Clinical Rheumatology

, Volume 14, Supplement 3, pp 9–13

Role of calcium and vitamin D in the prevention and the treatment of postmenopausal osteoporosis: An overview

  • J. M. Kaufman

DOI: 10.1007/BF02210681

Cite this article as:
Kaufman, J.M. Clin Rheumatol (1995) 14: 9. doi:10.1007/BF02210681


When discussing the use of calcium and vitamin D in the prevention and the treatment of osteoporosis one can make a distinction between the use as dietary supplementation to correct or prevent deficiencies, and the pharmacologic use of higher doses, whether or not in association with other drugs. However, in practical terms it is not always possible to clearly make this distinction.

Available evidence suggests that increasing the calcium intake can favourably affect the build-up of bone mass in adolescence. In this population, the daily consumption of calcium in the diet should, optimally, be at least 1200 mg/day. In view of the lack of data pertaining to the effect on the final peak bone mass, there is at present time no basis for the systematic administration of calcium supplements to healthy children and adolescents.

Calcium supplementation, aiming at a total calcium intake of at least 1500 mg/day, has a partial protective effect on postmenopausal bone loss, this effect being documented mainly in women more than 5 years after menopause.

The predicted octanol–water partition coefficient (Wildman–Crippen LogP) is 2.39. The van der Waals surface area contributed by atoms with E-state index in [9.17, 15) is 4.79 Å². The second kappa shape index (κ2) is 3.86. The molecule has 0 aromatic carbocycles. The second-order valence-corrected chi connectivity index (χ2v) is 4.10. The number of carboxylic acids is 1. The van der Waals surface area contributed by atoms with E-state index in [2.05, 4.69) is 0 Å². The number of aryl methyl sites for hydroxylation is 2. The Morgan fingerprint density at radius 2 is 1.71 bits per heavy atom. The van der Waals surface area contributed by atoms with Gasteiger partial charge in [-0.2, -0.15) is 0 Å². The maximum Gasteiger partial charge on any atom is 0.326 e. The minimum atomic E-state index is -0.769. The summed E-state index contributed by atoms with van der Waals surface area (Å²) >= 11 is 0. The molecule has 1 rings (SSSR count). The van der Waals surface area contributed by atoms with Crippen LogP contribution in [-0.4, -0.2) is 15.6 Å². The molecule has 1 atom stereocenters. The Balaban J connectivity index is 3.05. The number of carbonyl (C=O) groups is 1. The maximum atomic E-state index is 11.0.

In the present state of our knowledge, there is no established role for vitamin D supplementation in the prevention of postmenopausal osteoporosis, except in elderly patients presenting with a higher risk for relative vitamin D deficiency and with low calcium intake. The results of a controlled trial suggest that in institutionalised elderly patients, systematic administration of calcium and vitamin D supplements can substantially reduce the risk of hip fracture.

In the treatment of established postmenopausal osteoporosis, calcium supplementation has only a role as a general adjuvant therapeutic measure and as a specific complement to the treatment with other active compounds. There are indications that treatment with α-calcidol or calcitriol has a positive effect on the evolution of bone mass, but awaiting further confirmation of a favourable effect on the incidence of osteoporotic fractures, treatment with these drugs remains experimental.

Key words

CalciumVitamin DMenopauseOsteoporosis

Copyright information

© Acta Medica Belgica 1995

Authors and Affiliations

  • J. M. Kaufman
    • 1
  1. 1.Unit for Osteoporosis and Metabolic bone diseases, Departments of Endocrinology and RheumatologyUniversity HospitalGhentBelgium